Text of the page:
advent 4: cardboard signs

“Go Evi, Take State.”
The black spray-paint letters were scribbled on cardboard held up by electric fence posts.  A high-school track athlete, running late for the bus like always, I slowed my cheap school car and sat in my red and white sleeveless uniform and stared at the signs that dotted our country driveway.  It was only after a minute that I could compose myself to touch the gas pedal, feeling a different kind of weight than pressure to run fast: the pressure of a hug without arms.
My mom is the hugger, giving gifts, always telling us she loves us, but my dad–a German Lutheran farmer–loves differently.  At my grandpa’s funeral one of the men on the council said to me, “Your dad doesn’t say much, but when he does, we listen.”  So when my dad took the time to nail up those signs along driveway, it was like a wrung to hold onto, a concrete for the untouchable. 
His quiet love sat there shouting.

Sometimes love is expressed from a distance.  God’s love can feel like that, like it’s removed from our daily, off somewhere on a cloud, but Jesus comes–physical, alive, breathing, sweating, crying, living, dying–to be WITH US on a Night that was nothing but Silent.  Christmas, like my dad’s track signs, should slow our cheap school cars down as we marvel at a love so showy, so on display, so concrete–the ultimate wrung to hold onto.  

advent 3: ugly Christmas doll

My favorite Christmas toy is a hand-sewn Cabbage Patch Doll.  As a kid, I used to get mad when people called Elizabeth ugly, but even my own daughter looked at her, threw her on the ground, and went to grab a book.  I guess I was holding out hope that my own child might understand, but I can see now what I couldn’t see through my pink-rimmed elementary school glasses: Elizabeth’s unfortunate under bite, her weirdly dis-proportionate body, and her eyes that seem to follow you around the room (and not in an artsy Mona Lisa kind of way). 
In spite of all that, I love her.
For once that year I got it–Christmas is about love–about love coming to be With Us.  From before I can remember, I’ve just loved her, and that’s why I picked her.  God picks us this Christmas.  We are His from before we can remember.  God comes to earth as Jesus specifically because he loves (your name here), regardless of if you’re good enough, regardless of how you measure up in this world, and regardless of how the world’s not picking you, God looks past the rest–straight at you and says, I’ve got dibs.  And he says it in the least expected of ways . . . a manger, a virgin, a small town . . . but if I look through those pink glasses of a kid who gets it, it all makes a weird kind of grace-filled sense for a God of Who’s all about love.

advent 2: Chex Mix

I stand next to the appetizers trying to look less awkward than I feel, as if my tiny plate of Chex Mix and roll-ups is some sort of social life preserver.  Finally, a familiar set of eyes meet mine.  Without their normal shine, I wonder what’s left my friend looking so tired.  She confides it’s been “the week from hell.”  I giggle and lean in, ready for a normal convo about work.  
It’s not.
Her raggedness is left from trudging through tragedy with a close friend.  She’s spent the week swimming in the yuckiest, darkest, mire of life.  Seeing how this helping left her, I wonder at the courage it takes to move toward a hurt like that . . .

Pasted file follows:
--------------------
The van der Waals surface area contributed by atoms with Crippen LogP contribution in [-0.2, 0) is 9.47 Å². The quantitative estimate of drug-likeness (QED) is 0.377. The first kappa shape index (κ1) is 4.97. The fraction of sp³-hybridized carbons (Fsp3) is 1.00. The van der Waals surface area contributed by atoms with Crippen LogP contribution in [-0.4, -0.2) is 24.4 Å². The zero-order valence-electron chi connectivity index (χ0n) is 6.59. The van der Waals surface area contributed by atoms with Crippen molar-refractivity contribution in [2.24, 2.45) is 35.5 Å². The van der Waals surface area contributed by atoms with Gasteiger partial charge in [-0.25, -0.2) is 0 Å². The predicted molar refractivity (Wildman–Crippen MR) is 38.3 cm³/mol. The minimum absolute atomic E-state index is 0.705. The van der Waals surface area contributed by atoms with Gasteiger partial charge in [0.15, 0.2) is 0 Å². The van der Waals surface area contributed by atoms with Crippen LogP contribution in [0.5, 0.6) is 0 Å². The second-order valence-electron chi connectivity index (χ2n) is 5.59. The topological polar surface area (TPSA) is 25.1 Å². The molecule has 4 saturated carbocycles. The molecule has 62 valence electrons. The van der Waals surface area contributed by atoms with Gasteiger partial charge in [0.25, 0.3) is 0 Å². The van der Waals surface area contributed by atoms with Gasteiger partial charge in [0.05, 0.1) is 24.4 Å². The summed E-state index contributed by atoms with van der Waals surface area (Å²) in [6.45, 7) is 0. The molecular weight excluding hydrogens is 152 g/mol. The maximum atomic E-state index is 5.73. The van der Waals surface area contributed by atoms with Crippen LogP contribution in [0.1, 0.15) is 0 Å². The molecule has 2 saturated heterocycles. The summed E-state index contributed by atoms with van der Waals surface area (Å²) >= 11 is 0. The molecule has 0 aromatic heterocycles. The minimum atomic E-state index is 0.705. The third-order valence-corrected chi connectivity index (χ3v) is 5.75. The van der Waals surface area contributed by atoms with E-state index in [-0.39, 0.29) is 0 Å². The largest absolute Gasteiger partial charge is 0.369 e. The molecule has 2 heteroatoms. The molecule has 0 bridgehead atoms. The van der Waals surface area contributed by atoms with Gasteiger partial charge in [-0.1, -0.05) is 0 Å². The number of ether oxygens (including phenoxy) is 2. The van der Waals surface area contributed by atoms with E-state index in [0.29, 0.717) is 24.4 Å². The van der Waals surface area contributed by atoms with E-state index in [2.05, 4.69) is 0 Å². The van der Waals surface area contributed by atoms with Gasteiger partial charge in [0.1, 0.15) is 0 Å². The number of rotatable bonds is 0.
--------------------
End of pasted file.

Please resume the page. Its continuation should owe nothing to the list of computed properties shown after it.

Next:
Grabbing coats at the end of the night, my friend’s eyes look brighter.  It’s easy for me to equate God with this end-of-the-night-joy, to see God in laughter or friends swaying to good music.  What’s harder is to realize that the God of Christmas, the Christ we’re waiting for this advent, is also a God who’s been, like my friend at the start of the night, entirely used up on a cross, spent from loving us.
Our God sits close, His eyes puffy too, right With Us in the room that yells “run the other way:” the illness, the breakup, the suicide, the hurt that threatens to eclipse our hope.  It’s a fiercely practical love, one that shows up.  Come Lord Jesus . . . God With Us.

advent 1: two bellies

We stop to say hi in the hallway, both of us twenty-weeks along, rounding bellies and smiling faces meet like a mirror, somehow a modern Mary and Elizabeth.  Each time we meet, I’m surprised by how pregnant I am.  It’s terrible, but with this second one, at times I even forget we’re expecting, as I chase our toddler around the house. 
My friend’s look is different.  It’s her first; the waiting and excitement consume her.  She tells me “He’s huge, almost one-and-a-half-pounds!”  I grin, realizing how not-yet-huge these bellies are, but nod in agreement.  I leave the conversation feeling smug in my own wisdom of experience, but later wonder, why am I not the one more memorized, realizing the glory that’s coming?
As Christmas’s line up in our past, we forget, don’t sense advent’s slow urgency.  We forget what it’s like to be that six-year-old loving and hating it as we eye the biggest package under the tree.  All too often we screech into December in a pumpkin-pie coma, thankful but distracted by the gifts to buy and plans to make.  How can we re-awaken that first-Christmas wonder?  How can we remind ourselves of the glory that’s coming?  Taste the anticipation like the smell of homemade bread baking in the oven?  Lord, restore a childlike wonder in us, help us to wait well, like a new mother, joyful, yet almost scared at the Glory about to come and be With Us.